As English continues to dominate the Internet, plenty of new slang words have come along with it. These words should be easy to learn since they all come from common English words. However, some words change meaning a bit when they get borrowed into another language, so don't be surprised if the meanings are exactly equal. Likewise, these words adapt to Russian grammar. Thankfully though, you won't have to learn any new nouns declensions or deal with any irregular verbs
Рулить - to be awesome, to rule
Conventionally this word means to ‘steer.’ However, these days younger people use it with the stress on the first syllable (рулить) to say ‘to be awesome’ or ‘to rule.’ It should look familiar since it’s a loanword from English ‘to rule.’
Это место рулит
This place is awesome
Хайп - hype
This comes from the English ‘hype’ and has more or less the same meaning.
The huge hype
Хайпить - to hype
This is really just the verb form of hype/хайп and is used in the same way you use 'to hype' in English.
To hype something up, to make a be thing of something
Го - let’s go
You won’t hear this word in a professional setting, but it’s becoming increasingly more common with young people. It’s simply means ‘let’s go’
Horseradish and more! Xрен
The word хрен is Russian is quite funny. At face value, it simply means ‘horseradish.’ However the more you dive into the word хрен, the more meanings you’ll find. It can also mean, thing, hell, or anything left unspecified.
Хрен знает - who knows
Где Витя? Хрен знает.
Where’s Vitya? Who knows.
Хрен с кем-то - to hell with somebody
A common low-level curse.
Хрен с ним
To hell with him
Хреново - bad, terrible (describing an unpleasant situation)
Это звучит хреново
That sounds bad
The Russian ‘Figa’
In Russia, Ukraine, Belarus and many other Slavic countries, they have a special gesture called the figa (фига). To do it, you simply make a fist and stick your thumb out between your index and middle finger. Incidentally, the word ‘figa’ is the root of a lot of Russian slang expressions.
Иди на фиг - go away, get lost
This can be rude or friendly depending on your relationship with the person you say it to of course.
Ни фига - ‘nothing’, ‘nothing at all’,
Я ни фига не вижу.
I don’t see a thing.
Ни фига себе!
You can use this to show your surprise or astonishment
Офигенно - Awesome!
This works much the same way as класс and круто.
Фиговый - Bad, low quality
Он - фиговый плотник
He’s a poor/bad carpenter
Фиговина - Thingy/stuff/unnamed object
The absolutely ideal word for when you don’t know what to call some thing or object.
Дай мне вон ту фиговину.
Pass me that thing over there
The word doesn’t really have much of a meaning by itself. It’s more like a slightly vulgar intensifier.
Офигеть! Ты серьёзно?!
Are you freakin' serious?!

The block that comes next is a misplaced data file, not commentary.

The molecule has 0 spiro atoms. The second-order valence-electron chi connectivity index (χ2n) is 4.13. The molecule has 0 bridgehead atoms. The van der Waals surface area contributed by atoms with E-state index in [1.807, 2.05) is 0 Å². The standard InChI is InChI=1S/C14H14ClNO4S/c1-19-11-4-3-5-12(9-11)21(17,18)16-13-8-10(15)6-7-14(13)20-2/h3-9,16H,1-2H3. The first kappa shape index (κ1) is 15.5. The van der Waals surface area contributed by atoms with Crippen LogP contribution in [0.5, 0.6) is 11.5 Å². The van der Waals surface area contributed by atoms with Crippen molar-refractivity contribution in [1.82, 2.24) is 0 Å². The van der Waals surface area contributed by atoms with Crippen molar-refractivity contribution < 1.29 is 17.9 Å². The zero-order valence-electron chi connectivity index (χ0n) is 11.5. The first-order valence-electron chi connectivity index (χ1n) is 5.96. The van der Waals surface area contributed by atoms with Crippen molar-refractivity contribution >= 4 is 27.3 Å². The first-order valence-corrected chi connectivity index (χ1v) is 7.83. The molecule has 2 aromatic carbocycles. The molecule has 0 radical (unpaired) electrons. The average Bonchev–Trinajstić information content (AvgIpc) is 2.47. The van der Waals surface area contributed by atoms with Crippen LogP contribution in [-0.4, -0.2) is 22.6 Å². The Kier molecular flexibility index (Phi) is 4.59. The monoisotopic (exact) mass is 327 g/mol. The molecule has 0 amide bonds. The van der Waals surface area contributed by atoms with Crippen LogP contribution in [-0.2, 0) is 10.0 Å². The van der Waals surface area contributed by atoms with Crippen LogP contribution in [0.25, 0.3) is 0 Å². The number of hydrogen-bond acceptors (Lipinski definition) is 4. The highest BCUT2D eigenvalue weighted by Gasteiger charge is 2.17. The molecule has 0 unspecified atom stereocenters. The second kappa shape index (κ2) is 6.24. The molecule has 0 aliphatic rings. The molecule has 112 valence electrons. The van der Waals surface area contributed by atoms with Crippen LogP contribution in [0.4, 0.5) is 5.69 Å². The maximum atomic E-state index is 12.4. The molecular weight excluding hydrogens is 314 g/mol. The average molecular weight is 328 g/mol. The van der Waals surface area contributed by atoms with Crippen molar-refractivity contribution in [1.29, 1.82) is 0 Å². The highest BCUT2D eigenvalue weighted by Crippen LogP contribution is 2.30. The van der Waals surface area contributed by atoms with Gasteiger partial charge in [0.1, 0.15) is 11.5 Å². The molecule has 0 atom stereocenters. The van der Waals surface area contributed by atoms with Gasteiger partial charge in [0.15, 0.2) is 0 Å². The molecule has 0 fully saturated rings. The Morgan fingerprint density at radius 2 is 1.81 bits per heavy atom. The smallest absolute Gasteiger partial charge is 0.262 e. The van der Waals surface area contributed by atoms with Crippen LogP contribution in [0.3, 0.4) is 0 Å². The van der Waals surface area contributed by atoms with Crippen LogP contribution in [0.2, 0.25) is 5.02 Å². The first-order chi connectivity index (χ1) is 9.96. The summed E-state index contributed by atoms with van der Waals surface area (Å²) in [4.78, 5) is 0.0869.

Russian Internet Slang
The Russian Internet, also known as RuNet has a culture all its own that is full of colorful words and slang expressions. It’s very unlikely that you’ll hear any of these actually being spoken at the dacha, but they’re useful words to know if you plan to spend any time on the Russian language web.
Котэ - cat (on the Internet)
Because cats are the currency of the internet, online communities tend to have special words for them.
Тролль - Internet troll
If you’ve spent any time on the web, then you should be well familiar with the term 'troll’.
Лайк - a like on the internet
This is another word that’s been lifted directly from English, in this case Facebook. Take note though, this form is only a noun.
- У меня уже 101 лайк
- I already got 101 likes
Баян - an old joke
You might already know the bayan as the old stlye accordion that Gena the talking crocodile plays in old Soviet cartoons. On the internet, it’s taken on a new meaning as an old or overplayed joke.
Other Russian Slang Words
Lastly we have the sort of junk drawer of Russian slang words. These didn't fit neatly into any of our other categories, but we still think that they're words you should definitely know to have more native-like Russian.
Бабки – money/cash/dough
The word has the literal meaning of “grandmas”, but people often say it to mean “money” or “cash” although no one’s quite sure why.
You got any cash?
Our last group of Russian words are simply casual pronunciations of everyday words. A lot of common words get shortened or changed in casual speech and even written as such in texting.
Щас - now
In place of сейчас
Чо - what
In place of что
Шо - what
In place of что, commonly heard in southern Russia.
Вишь - look!
In place of видишь
Слышь - Hey!
In place of слышишь
Final Thoughts on Russian Slang
Every language has its own slang words and expressions. And with every language, what’s popular or casual may stay around, change meaning or fall out of use entirely.
That being said, slang is still a big part of spoken Russian and something you should definitely know if you want to master the Russian language.